“If you think about it, it's an extraordinarily competitive price,” he said. “Because this is not the price just for energy; it’s the price for adding a system capable of doing much more than just injecting power into the grid when the sun is shining.”
Key to profitability: A big project pipeline
Cost-competitiveness is great for winning auctions and doing deals, but it doesn’t bode well for making money. How do companies like Enel turn a profit amid the energy transition?
“That’s a question that in our industry we have been asking ourselves for at least 10 years,” Cammisecra said.
Energy companies need to be cost leaders, he said, but that's just one factor. “Most importantly, you make money by having a pipeline of projects from which you can pick and choose in order to serve your growth and investment needs.”
Enel is never forced to invest simply because it has a business plan and needs to allocate capital to a particular project. Instead the company can choose from a 90-gigawatt global pipeline, with multiple projects in the U.S., Italy, Spain, Brazil and elsewhere.
“We have much more than what we need,” said Cammisecra, “which means that when we go to our investment committee, we only go with our best projects.”
Enel Green Power touted a new deployment record in 2019 by building just over 3,029 megawatts of new renewable capacity all over the world — around 190 megawatts more than in 2018.
Cammisecra said the best projects will have the best renewable energy resource, the best local acceptance, the best grid connection and the best soil conditions to keep costs low and maximize generation in order to deliver an acceptable rate of return. At the same time, Enel continues to adopt new technologies to facilitate project deployment and enhance performance.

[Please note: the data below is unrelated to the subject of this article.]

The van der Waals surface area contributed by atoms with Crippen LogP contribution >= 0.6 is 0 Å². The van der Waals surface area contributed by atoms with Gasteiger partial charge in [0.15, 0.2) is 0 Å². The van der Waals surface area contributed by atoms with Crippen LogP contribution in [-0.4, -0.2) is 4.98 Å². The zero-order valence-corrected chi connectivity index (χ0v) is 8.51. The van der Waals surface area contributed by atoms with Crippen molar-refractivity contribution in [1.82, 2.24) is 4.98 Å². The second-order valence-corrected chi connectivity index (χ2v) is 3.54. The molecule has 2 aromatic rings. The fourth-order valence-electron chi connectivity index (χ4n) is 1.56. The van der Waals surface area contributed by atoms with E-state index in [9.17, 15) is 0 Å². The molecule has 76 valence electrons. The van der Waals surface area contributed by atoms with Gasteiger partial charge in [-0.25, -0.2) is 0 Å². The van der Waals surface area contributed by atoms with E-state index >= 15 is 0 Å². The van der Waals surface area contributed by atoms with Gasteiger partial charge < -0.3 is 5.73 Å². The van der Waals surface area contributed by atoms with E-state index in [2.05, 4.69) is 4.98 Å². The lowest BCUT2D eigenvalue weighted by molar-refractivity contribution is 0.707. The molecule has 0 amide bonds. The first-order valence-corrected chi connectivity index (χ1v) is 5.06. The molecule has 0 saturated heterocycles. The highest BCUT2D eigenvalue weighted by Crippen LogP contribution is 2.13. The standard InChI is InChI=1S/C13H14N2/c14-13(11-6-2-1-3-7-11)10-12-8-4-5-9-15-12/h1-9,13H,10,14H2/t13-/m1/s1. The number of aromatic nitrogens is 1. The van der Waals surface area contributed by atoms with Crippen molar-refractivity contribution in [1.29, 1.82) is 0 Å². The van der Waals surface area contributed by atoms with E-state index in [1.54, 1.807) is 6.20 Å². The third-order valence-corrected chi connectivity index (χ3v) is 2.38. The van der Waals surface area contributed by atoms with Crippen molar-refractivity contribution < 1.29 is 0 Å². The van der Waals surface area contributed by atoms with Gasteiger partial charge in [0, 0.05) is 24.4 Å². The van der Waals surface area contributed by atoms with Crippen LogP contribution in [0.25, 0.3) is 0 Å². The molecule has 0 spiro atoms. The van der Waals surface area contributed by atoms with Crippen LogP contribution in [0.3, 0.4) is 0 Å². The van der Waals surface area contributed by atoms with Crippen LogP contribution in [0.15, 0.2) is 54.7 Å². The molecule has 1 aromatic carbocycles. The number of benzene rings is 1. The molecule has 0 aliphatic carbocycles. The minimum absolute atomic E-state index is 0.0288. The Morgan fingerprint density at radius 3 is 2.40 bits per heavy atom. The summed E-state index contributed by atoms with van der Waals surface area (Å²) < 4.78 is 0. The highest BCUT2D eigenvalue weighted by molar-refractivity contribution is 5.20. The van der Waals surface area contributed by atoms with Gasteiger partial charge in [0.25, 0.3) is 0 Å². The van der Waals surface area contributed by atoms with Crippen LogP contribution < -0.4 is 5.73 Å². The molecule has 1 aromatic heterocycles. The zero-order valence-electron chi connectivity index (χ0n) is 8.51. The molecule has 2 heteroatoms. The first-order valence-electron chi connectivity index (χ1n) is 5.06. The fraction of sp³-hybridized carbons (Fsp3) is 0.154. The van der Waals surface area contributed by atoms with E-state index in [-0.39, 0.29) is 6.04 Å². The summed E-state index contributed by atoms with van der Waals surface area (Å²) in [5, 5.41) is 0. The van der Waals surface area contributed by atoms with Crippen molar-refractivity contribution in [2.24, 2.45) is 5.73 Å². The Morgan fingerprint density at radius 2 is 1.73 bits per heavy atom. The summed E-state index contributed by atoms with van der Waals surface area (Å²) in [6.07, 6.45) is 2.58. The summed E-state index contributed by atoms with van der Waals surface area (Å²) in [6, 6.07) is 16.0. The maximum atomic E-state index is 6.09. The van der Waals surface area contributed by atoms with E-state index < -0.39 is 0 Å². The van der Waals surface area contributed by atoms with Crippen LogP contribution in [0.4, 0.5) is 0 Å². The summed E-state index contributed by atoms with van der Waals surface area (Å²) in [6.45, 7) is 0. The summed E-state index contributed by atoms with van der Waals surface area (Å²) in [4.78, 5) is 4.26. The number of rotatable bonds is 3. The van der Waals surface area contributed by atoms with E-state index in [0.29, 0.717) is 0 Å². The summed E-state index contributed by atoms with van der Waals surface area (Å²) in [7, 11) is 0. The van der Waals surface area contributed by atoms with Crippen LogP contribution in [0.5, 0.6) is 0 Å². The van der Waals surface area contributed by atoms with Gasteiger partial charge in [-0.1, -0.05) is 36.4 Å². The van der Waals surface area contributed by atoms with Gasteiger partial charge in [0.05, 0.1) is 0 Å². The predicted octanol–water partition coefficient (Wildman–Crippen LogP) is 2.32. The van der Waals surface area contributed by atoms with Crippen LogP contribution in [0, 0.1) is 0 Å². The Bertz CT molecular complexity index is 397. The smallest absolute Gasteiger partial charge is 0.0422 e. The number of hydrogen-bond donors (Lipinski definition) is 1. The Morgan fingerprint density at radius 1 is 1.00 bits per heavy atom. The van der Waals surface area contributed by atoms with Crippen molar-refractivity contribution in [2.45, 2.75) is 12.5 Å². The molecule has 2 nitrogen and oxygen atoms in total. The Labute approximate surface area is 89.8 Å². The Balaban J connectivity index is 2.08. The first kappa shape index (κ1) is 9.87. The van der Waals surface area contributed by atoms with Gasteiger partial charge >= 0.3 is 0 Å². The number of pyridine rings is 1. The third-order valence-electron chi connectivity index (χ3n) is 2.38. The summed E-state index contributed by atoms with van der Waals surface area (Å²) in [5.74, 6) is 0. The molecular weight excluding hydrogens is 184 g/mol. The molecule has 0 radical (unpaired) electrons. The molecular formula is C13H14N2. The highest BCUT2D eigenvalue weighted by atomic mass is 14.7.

Enel’s corporate and industrial renewable energy deals are somewhat insulated from the price competition that comes with a regulated tender. As an integrated utility in several European countries, Enel can also escape some of the price pressure in markets where it develops assets to serve its own retail customer base.
This approach appears to be paying off. The Italian energy company reported last week that its revenue increased 6.1 percent to 80.3 billion euros ($88.48 billion) in 2019.
Meeting the goals of the EU Green Deal
While renewable energy developers have successfully attracted funding from large investors, such as pension funds and financial institutions, the grid has struggled on that front.
“Here, the intervention of public spending could absolutely be helpful,” Cammisecra said.
Expanding and digitizing the grid is especially important if the European Union is to achieve the goals laid out in the recently introduced European Green Deal. The European Commission has already budgeted at least €1 trillion of investment over the next 10 years to make Europe carbon-neutral under the new plan, which is still awaiting final approval.
Initial assessments show that the EU will need double the share of electricity in the bloc’s energy consumption by 2050. Hitting that target will require building a larger and much more flexible grid.
“In a constrained environment like Europe, with a dense population, scarcity of land and also [the] beauty of our landscape, expand[ing] the grid is not an easy task,” said Cammisecra. “That's why we look with a lot of interest to the capabilities that…digitization and automation will provide.”
“We need to invest in the infrastructure,” he continued, “because if we do not invest in the infrastructure, the strains will probably result in higher costs of generation or in [lower] levels of penetration.”